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APE-6: Cross-section of stock returns: higher-order moments and mis-specification
Correcting Misspecified Stochastic Discount Factors
1EDHEC Business School, United Kingdom; 2Imperial College London; 3Stockholm School of Economics
We show how, given a misspecified stochastic discount factor (SDF), one can construct an admissible SDF, namely an SDF that prices assets correctly. We first extend the traditional Arbitrage Pricing Theory (APT) to capture misspecification from both pervasive (systematic) pricing errors and idiosyncratic pricing errors. The constructed admissible SDF, which uses the extended APT as its foundation, satisfies the Hansen and Jagannathan (1991) bound exactly.* If the number of assets N is large, the admissible SDF recovers the contribution of the missing pervasive factors completely without requiring one to identify the missing factors. Indeed, projecting the correction term of the SDF on the space spanned by the candidate missing factors, achieves an R-squared that converges to one as N increases. Our approach applies also to nonlinear SDFs that typically characterize equilibrium asset-pricing models, where our correction fully accounts for the nonlinear components. Simulations demonstrate that the theory we develop is remarkably effective in correcting various sources of misspecification.
1Bocconi University; 2University of Chicago, Booth School of Business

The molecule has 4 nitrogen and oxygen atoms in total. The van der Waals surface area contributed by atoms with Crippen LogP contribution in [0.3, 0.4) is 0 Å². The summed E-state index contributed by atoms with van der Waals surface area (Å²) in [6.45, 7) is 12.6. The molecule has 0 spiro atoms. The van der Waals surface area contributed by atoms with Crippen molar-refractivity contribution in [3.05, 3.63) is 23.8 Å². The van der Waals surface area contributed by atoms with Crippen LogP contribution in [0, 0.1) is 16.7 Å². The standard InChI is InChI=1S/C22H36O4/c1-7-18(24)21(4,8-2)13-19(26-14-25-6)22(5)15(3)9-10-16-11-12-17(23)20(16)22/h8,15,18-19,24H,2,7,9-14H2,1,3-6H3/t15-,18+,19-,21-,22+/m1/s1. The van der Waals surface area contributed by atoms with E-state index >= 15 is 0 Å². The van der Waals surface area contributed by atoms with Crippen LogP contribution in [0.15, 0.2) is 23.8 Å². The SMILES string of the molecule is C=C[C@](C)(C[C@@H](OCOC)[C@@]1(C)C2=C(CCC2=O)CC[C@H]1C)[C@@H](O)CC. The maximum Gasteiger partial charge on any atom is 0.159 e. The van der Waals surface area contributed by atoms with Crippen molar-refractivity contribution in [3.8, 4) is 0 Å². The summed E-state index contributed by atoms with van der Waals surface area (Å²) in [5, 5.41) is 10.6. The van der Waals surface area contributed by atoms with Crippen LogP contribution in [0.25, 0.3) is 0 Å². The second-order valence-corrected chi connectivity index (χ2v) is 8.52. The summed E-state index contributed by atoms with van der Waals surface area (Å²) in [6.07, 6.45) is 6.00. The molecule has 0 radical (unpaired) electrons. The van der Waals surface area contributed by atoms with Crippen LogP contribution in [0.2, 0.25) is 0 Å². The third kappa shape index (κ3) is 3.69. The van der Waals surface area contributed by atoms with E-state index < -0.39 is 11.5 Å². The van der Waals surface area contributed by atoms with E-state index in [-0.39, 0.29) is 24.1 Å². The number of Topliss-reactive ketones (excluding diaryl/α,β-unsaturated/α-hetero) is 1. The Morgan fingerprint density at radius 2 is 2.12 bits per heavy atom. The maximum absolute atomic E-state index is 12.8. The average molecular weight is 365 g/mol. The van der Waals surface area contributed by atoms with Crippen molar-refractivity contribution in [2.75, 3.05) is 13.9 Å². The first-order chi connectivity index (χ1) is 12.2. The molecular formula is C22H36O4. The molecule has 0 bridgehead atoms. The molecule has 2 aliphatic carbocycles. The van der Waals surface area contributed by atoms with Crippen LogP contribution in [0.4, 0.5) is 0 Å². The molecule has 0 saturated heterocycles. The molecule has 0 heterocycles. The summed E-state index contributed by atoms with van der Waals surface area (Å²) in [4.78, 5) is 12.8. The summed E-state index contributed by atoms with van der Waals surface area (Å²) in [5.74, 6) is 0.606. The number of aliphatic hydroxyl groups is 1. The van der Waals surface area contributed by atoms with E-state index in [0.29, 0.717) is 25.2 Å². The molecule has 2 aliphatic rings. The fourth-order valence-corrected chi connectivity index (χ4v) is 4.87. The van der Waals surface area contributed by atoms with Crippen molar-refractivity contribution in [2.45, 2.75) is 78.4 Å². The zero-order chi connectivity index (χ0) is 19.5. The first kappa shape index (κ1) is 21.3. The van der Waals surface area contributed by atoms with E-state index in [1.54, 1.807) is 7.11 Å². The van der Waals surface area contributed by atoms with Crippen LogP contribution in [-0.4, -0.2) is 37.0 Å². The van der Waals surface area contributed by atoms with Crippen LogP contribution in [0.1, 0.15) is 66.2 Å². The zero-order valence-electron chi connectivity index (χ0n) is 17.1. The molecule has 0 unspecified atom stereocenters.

We estimate and analyze the ex ante higher order moments of stock market returns. We document that even and odd higher-order moments are strongly negatively correlated, creating periods where the return distribution is riskier because it is more left-skewed and fat tailed. Such higher-moment risk is negatively correlated with variance and past returns, meaning that it peaks during calm periods. The variation in higher-moment risk is large and causes the probability of a two-sigma loss on the market portfolio to vary from 3.3% to 11% percent over the sample, peaking in calm periods such as just before the onset of the financial crisis. In addition, we argue that an increase in higher-moment risk works as an "uncertainty shock" that deters firms from investing. Consistent with this argument, more higher-moment risk predicts lower future industrial production.
Crash Risk in Individual Stocks
University of Houston, United States of America
In this paper I study and implement skewness swaps in individual stocks, which are trading strategies closely related to the more familiar variance swaps. Just as variance swap returns measure the variance risk premium, skewness swap returns measure the skewness risk premium. I document that (i) the returns of the skewness swaps in individual stocks are positive and significant (ii) after the 2008/2009 financial crisis the returns of the skewness swaps on individual stocks increase substantially while the return of the skewness swap on the market index does not change. The result is robust for different measures of skewness and it is not driven by the difference in option data availability and liquidity between the index and individual stocks. This result provides evidence of a new idiosyncratic skewness risk priced in individual stock. I finally discuss different possible explanations for this pattern.
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